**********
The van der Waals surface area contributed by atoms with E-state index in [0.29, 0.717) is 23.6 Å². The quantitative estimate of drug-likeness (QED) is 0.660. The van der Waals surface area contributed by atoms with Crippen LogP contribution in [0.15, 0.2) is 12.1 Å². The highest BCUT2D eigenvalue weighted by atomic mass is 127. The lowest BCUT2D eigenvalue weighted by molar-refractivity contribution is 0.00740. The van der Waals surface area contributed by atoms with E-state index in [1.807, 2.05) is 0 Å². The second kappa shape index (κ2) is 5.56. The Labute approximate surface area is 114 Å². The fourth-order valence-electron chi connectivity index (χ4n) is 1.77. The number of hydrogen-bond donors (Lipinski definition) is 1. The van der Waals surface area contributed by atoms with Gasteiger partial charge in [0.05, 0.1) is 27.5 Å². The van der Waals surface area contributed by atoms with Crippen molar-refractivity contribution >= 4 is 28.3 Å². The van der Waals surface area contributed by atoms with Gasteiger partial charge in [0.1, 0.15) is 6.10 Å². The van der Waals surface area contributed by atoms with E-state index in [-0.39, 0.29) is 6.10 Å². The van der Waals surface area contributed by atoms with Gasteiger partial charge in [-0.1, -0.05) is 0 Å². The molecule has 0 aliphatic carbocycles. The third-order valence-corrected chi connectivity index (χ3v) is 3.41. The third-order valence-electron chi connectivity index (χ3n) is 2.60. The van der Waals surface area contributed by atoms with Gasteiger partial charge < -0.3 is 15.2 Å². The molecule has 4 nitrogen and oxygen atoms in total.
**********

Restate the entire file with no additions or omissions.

The van der Waals surface area contributed by atoms with E-state index in [0.29, 0.717) is 23.6 Å². The quantitative estimate of drug-likeness (QED) is 0.660. The van der Waals surface area contributed by atoms with Crippen LogP contribution in [0.15, 0.2) is 12.1 Å². The highest BCUT2D eigenvalue weighted by atomic mass is 127. The lowest BCUT2D eigenvalue weighted by molar-refractivity contribution is 0.00740. The van der Waals surface area contributed by atoms with E-state index in [1.807, 2.05) is 0 Å². The second kappa shape index (κ2) is 5.56. The Labute approximate surface area is 114 Å². The fourth-order valence-electron chi connectivity index (χ4n) is 1.77. The number of hydrogen-bond donors (Lipinski definition) is 1. The van der Waals surface area contributed by atoms with Gasteiger partial charge in [0.05, 0.1) is 27.5 Å². The van der Waals surface area contributed by atoms with Crippen molar-refractivity contribution >= 4 is 28.3 Å². The van der Waals surface area contributed by atoms with Gasteiger partial charge in [0.1, 0.15) is 6.10 Å². The van der Waals surface area contributed by atoms with E-state index in [-0.39, 0.29) is 6.10 Å². The van der Waals surface area contributed by atoms with Gasteiger partial charge in [-0.1, -0.05) is 0 Å². The molecule has 0 aliphatic carbocycles. The third-order valence-corrected chi connectivity index (χ3v) is 3.41. The third-order valence-electron chi connectivity index (χ3n) is 2.60. The van der Waals surface area contributed by atoms with Gasteiger partial charge < -0.3 is 15.2 Å². The molecule has 4 nitrogen and oxygen atoms in total.